The Need to Knows
Time: 10:00 pm PT
Where: Climate Pledge Arena, Seattle, WA
Place to Watch: ROOT Sports Northwest
Place to Listen: KJR 93.3
Know Your Enemy
The Pittsburgh Penguins have something to prove this season: that they aren’t too old to play good hockey. Now, it’s never a good idea to underestimate any of the core trio of Sidney Crosby, Evgeni Malkin, and Kris Letang. In fact, Crosby already has 11 points (4 goals, 7 assists) in 7 games played, so underestimate him especially at your own risk. However, it’s not just the core that’s getting older. It’s the roster as a whole.
Yep. The oldest roster in the entire league on average.
Part of them becoming the hockey equivalent of the Old Friends Senior Dog Sanctuary was spurred on by offseason moves, often trading away younger players for older counterparts. This is all because the Penguins front office understands that by committing to re-sign Malkin for four years and Letang for six that they owe this group the chance to earn at least one more Stanley Cup. Trading older allowed them to skip the development phase that certain players were in to try to get players who are already at peak form. The risk in this strategy, however, is not knowing when exactly the aging curve will hit and whether the players they’ve acquired will age as gracefully as the core has been doing.
Now, we’re working with a small sample size so far, but the Penguins’ 4-3-1 record has had its early ups and downs. All of their wins so far have come with a whopping 6 goals scored. I am not joking. At least one team in Pittsburgh can actually score touchdowns!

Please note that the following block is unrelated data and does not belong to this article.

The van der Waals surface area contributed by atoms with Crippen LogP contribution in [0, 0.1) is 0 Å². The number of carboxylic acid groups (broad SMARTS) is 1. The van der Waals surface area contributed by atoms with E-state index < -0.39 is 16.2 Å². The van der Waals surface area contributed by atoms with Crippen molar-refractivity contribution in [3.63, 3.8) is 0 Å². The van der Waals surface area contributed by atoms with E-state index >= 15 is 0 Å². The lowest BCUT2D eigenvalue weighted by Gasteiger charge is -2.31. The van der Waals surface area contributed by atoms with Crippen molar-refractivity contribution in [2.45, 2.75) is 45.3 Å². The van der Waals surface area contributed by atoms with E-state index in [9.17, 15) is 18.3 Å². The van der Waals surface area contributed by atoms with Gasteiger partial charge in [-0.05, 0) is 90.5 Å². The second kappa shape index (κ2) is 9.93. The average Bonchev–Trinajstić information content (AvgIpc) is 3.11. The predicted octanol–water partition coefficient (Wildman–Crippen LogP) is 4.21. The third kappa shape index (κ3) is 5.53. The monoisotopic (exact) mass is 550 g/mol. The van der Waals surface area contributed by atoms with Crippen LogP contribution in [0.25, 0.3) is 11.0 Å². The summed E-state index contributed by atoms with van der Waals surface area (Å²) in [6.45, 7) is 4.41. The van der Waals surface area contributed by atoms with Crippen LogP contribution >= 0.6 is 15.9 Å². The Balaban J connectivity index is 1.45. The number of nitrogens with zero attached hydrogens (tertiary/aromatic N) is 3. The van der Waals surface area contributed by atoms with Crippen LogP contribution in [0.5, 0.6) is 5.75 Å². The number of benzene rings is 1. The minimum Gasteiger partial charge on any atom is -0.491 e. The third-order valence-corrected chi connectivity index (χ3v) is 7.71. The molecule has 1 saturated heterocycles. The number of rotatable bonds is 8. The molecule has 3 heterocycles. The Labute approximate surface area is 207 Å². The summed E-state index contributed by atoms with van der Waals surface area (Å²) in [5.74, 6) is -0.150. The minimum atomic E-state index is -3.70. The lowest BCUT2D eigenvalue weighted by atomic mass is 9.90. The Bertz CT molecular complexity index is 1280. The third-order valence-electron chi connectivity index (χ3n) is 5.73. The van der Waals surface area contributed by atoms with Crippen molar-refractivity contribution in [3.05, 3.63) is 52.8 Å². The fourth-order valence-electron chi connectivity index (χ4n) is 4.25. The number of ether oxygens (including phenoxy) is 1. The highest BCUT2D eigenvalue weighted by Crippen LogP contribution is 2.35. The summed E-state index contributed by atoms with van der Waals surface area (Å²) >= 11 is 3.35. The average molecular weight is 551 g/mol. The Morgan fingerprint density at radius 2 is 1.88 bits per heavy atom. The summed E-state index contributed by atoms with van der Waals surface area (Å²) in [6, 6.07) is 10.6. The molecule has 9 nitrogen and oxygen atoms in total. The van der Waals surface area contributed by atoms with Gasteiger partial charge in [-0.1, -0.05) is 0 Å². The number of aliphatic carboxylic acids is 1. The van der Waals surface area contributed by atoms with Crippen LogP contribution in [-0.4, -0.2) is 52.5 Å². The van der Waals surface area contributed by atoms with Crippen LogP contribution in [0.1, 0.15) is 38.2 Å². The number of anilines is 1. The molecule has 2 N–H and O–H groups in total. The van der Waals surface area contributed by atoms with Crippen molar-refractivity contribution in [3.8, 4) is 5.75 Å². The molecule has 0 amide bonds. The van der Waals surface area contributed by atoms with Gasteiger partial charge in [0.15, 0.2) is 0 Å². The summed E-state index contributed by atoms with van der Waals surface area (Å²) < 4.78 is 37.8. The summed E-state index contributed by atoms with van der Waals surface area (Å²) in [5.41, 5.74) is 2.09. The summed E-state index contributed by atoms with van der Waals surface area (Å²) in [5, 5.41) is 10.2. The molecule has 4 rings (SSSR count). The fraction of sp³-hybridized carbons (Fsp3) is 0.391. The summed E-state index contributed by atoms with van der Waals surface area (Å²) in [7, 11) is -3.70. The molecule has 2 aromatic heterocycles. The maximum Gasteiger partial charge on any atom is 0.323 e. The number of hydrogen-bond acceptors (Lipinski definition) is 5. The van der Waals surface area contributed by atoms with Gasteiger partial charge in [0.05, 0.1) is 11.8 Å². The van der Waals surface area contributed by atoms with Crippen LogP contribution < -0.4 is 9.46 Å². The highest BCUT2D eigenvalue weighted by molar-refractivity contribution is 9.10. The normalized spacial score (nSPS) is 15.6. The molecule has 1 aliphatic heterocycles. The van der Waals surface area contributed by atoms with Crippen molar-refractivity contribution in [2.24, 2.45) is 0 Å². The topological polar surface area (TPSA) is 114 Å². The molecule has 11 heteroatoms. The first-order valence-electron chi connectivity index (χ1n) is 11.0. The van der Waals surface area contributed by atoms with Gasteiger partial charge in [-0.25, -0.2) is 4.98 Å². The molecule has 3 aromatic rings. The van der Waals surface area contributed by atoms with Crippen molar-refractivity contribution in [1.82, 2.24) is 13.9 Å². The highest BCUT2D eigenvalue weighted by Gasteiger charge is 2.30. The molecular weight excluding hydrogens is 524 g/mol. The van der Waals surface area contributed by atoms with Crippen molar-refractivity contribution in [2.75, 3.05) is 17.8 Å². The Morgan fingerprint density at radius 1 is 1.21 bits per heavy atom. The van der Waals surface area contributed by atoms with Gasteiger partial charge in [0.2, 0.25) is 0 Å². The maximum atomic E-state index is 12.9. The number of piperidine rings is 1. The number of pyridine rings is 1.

Their losses, however, have been a different story. They came out hot against the Canadiens, posting a 2-goal lead going into the second, but a hat trick of penalties by Jeff Petry helped spell the team’s demise as the Canadiens roared back for an overtime comeback win. In Edmonton, the Penguins once again reached a 2-goal lead, but then the Oilers scored 5 unanswered goals to earn their own touchdown victory. Against the Flames, the Penguins were even more lethargic, only managing to scrape up a single power play goal in a 4-1 loss. Then their third loss in a row came against the Canucks, who came out to a hot start, and the Penguins seemed incapable of matching that energy.
There seems to be two different versions of this Penguins team, one that is firing on all cylinders and dominates, or doesn’t have enough gas left in the tank. Throughout their current road trip, it’s entirely been the latter.
The start to the Kraken’s season has also been in a similarly shaky place. Teams that they shouldn’t beat, they do, and teams that they should beat, they don’t. A lot of this is because, yet again, Dave Hakstol seems to be choosing a coaching strategy of just floundering around. It seems like the team doesn’t have a clear direction its supposed to be moving in, and that makes it hard for the Kraken to develop any kind of consistency.
Interestingly enough, as both the Kraken and Penguins go into this game, they do so after having both faced the same opponent: the Vancouver Canucks.
Sure, the Kraken gave the Canucks their first win of the season, but there’s a major difference in how the two teams fared in their losses. The Penguins never had a lead once during the game, while the Kraken at least jumped out to a good start. The team faltered, sure, but they kept pushing until the very last minute, scoring a goal to get themselves within one.
The difference in attitude alone could be enough to tip this game in the Kraken’s favor. If the Kraken come into this game with the same mindset to keep pushing ahead regardless of the odds or the score, they could easily take this one against a Penguins team that is running on empty right now. Plus, the Kraken have a day of rest where the Penguins are on the second half of a back-to-back. That could also be a huge difference maker.
My one caveat is to repeat: never underestimate the Penguins. They could always get their mojo back at any moment.